Pakistan Christians go on rampage in response to Taliban suicide bombing


Pakistani Christians take part in a protest one day after Lahore churches attack, in Peshawar, Pakistan, 16 March 2015.

LAHORE - Pakistan&39;s minority Christians on Monday blocked roads and pelted police with stones in the eastern city of Lahore, a day after Taliban suicide bombers killed 15 people as they targeted two churches in the city - the latest attack against religious minorities in this increasingly fractured country.

Sunday&39;s twin bombings struck in quick succession in the Christian neighborhood of Youhanabad during morning services. The bombers detonated their suicide vests outside the two churches, about 600 meters (650 yards) apart. At least 70 people were wounded in the attacks.

After the attacks, angry Christian mobs blocked the highway, ransacked bus terminals and burned two people to death who they suspected of being involved in the attacks.

Along with Lahore, Christians also blocked roads Monday in the eastern cities of Faisalabad, Sargodha and Gujranwala.

In Lahore, they blocked a major highway that runs near the two attacked churches and forced public transport services to shut down, said police officer Bilal Ahmad. Later, an angry Christian mob pelted the police with stones and smashed police cars and other vehicles, according to Rana Sanaullah of the ruling PML-N party. He said officers were trying to calm the protesters and get them to disperse.

Lahore&39;s police Deputy Inspector General Haider Ashraf told Pakistani Geo News TV that his men were "showing restraint."

The TV aired footage showing a car speeding away after hitting some protesters who were trying to block it. Ashraf said he had no information what had happened to those hit by the car.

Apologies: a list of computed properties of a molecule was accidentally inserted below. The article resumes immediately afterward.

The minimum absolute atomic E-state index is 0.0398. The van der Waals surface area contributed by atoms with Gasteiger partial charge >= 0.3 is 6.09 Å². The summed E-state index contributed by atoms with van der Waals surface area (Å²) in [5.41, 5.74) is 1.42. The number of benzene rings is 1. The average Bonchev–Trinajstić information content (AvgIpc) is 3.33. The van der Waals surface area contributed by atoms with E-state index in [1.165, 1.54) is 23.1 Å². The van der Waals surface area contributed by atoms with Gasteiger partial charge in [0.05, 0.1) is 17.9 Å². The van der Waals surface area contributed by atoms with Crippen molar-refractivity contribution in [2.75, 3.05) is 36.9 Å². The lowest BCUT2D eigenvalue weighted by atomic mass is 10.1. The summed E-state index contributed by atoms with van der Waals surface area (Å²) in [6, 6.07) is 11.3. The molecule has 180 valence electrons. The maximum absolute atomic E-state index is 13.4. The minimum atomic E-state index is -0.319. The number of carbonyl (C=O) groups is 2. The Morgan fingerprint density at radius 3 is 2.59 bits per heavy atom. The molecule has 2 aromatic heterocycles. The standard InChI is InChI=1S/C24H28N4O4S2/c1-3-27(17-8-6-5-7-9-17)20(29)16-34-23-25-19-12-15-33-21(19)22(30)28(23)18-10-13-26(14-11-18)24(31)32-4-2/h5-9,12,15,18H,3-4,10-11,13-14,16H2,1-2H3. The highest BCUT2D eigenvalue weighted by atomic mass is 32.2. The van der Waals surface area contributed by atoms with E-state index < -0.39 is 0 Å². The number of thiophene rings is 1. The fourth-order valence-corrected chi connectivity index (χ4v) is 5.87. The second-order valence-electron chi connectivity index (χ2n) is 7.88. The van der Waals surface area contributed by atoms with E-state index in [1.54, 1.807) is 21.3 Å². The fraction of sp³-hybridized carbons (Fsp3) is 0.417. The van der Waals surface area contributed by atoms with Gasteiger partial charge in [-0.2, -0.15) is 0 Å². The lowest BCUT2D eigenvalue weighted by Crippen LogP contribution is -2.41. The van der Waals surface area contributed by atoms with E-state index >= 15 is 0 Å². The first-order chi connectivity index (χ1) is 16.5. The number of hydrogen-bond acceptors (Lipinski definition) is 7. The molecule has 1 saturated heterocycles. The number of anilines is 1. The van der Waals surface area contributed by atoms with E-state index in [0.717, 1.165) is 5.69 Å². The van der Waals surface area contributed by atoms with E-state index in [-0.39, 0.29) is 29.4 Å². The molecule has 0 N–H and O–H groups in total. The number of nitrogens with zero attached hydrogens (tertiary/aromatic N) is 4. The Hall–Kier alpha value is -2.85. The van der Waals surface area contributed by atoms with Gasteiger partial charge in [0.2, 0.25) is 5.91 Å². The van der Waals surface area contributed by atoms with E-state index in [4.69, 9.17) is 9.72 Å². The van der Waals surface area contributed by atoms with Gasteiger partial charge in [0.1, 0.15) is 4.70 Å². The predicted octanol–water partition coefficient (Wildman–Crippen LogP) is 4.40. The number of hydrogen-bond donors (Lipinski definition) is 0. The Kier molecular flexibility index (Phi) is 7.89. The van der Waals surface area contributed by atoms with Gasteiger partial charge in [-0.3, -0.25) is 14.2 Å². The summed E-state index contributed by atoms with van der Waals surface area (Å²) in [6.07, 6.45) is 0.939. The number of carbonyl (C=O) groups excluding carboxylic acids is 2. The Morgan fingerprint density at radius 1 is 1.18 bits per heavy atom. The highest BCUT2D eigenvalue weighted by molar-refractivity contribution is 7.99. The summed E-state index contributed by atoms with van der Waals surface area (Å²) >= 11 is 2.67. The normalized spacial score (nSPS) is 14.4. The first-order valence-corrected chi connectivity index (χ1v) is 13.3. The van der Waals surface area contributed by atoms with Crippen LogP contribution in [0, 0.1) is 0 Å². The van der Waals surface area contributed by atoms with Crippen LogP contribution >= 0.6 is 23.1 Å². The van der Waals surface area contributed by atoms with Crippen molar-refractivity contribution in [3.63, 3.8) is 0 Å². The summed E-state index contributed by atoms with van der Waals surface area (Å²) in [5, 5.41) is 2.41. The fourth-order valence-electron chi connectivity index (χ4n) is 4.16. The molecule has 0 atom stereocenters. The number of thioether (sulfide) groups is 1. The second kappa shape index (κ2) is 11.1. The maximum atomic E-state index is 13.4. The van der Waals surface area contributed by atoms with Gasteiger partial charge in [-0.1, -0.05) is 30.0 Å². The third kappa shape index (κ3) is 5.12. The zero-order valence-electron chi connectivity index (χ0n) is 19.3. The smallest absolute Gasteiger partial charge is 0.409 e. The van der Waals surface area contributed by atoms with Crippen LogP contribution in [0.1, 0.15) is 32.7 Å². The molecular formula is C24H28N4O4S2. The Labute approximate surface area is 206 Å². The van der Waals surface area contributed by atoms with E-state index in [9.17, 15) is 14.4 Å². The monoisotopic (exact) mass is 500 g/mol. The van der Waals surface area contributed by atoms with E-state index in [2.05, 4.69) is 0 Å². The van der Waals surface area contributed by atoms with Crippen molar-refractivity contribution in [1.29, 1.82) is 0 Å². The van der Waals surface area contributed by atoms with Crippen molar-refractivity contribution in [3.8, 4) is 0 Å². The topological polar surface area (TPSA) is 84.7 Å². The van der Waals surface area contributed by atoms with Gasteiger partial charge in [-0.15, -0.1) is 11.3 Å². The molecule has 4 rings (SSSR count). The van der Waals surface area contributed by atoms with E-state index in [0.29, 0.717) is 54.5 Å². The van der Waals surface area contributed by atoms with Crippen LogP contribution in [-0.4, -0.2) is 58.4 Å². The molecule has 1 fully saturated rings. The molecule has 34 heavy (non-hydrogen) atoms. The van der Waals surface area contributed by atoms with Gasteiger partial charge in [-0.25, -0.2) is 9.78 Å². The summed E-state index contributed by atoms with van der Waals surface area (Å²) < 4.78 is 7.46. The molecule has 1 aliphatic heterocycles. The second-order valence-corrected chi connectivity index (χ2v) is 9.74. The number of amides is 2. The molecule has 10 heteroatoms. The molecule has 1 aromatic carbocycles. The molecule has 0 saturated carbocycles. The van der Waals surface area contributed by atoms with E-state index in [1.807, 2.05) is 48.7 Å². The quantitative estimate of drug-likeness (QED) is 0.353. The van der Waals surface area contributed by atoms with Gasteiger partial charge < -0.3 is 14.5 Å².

Christian schools remained closed as prayer services and funerals for the bombing victims got underway, said shipping and ports minister and Christian community leader Kamran Michael.

Also Monday, Interior Minister Chaudhry Nisar Ali Khan denounced the twin church attacks as an "inhuman act of terrorism" and said it reflected the militants "frustration" in the face of a stepped-up military operation against them. Last June, Pakistan launched a major operation to rout militants from their strongholds and has claimed success in the offensive.

"We have shrunk the space for them to operate," Khan said Monday.

Life in Pakistan is increasingly dangerous for religious minorities. They have been targeted by extremist Sunni Muslim militants and are also discriminated against in the wider society, where they are often limited to menial jobs like garbage collection.

Much of the country is already on edge after years of militant violence, including an attack on a Peshawar school in December that killed 150 people - mostly students.

The Pakistani Taliban group, which claimed responsibility for the church attacks, has been waging an insurgency for over a decade, seeking to overthrow the government and install their own brand of harsh Islamic rule. Thousands of Pakistanis have been killed in the attacks.

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